Sunday, July 31, 2005

Setting up a test computer

You CAN try THIS at home!

You can try this at home (or in an office or lab), but a certain amount of expertise and extra hardware is required. If you do not have expertise and extra hardware as described below, you would be well advised not try any of this -- at home or otherwise.

As for expertise, I would suggest performing your own malware experiments only if
  1. you know how to set the little master/slave jumpers on hard drives, and
  2. you have experience installing hard drives, including going into computer CMOS on startup.

As for extra hardware, if you have an extra, Win XP capable hard drive which you do not mind reformatting, you are set up to perform your own malware tests. The extra hard drive is already in an existing computer, all the better, but this is not necessary. An extra hard drive only needs to be 4 gigs or bigger, and these can typically be purchased for about $10-20 at used computer stores.

To perform malware tests with your extra hard drive ("test drive") on an existing computer, open up your computer, unplug the drive cables from your permanent hard drives, plug in the test drive as the primary master, and then install Win XP on the test drive. You do not need to permanently mount the test drive -- rather leave the permanent drives mounted, and just set the test drive in a convenient location that the length of the cables will allow. To determine whether you picked up any malware after performing the tests, plug your regular drive back in -- as far as it is concerned, it will be as if nothing happened. Plug in the test drive in instead of the CD drive, and then scan the test drive with your normal virus scanner.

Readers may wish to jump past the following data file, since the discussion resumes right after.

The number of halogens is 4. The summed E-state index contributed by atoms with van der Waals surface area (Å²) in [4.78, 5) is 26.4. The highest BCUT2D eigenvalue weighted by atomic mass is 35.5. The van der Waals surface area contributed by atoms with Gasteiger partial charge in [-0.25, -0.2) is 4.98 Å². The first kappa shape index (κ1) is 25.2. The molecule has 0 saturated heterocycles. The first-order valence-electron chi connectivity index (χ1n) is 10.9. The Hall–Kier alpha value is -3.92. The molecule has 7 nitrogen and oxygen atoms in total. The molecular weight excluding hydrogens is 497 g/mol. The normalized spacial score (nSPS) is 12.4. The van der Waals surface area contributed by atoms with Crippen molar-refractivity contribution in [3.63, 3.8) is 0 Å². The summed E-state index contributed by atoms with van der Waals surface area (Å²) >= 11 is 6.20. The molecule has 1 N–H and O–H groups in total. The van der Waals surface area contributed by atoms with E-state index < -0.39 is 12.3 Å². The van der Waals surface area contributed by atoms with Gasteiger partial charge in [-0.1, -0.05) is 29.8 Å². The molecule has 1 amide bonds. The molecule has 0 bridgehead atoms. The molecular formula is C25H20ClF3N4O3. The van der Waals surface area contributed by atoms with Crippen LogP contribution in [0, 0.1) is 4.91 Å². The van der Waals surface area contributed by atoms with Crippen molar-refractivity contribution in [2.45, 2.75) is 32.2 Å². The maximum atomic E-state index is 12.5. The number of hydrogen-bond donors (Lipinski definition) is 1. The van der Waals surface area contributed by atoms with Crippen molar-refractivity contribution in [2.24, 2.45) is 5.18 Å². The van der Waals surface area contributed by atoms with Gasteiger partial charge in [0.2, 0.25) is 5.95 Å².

When I first tried malware testing, I was visiting my parents, and used my mom's computer. (When I went to visit, I had brought along an extra hard drive -- doesn't everyone?) A picture of the setup is here.

In general, it is best to reformat the drive and reinstall Win XP before you begin. This is to insure you are testing a bare Win XP install only, without any anti-virus software -- you want to test least privilege, not anti-virus software. You would also reformat the drive to wipe clean any malware or spyware you might get in your tests. You should also start with a clean install if you want to do tests for spyware. Spyware scanners will detect "problems" even on a fresh Win XP install that has never been exposed to the Internet. So to scan for any spyware, you should first do a "baseline" scan, perform your tests, do an "after" scan, then compare the after against the baseline.

If the test system is on a network with other computers, make sure the workgroup on the test system is not the same as any other computer on the network. Clever malware might be able to propagate to other computers through the network connection. To check or change the workgroup, from an administrator account, click on Start, and you will see "My Computer" about half way down the right column. Click right, and then choose Properties. Click on the Computer Name tab. The workgroup is identified on the line half way down. Use the "Change" on the last line to change the workgroup. After rebooting, using Windows Explorer, verify that you cannot access the files on any other network computer.

And after all that, you are ready to test malware.

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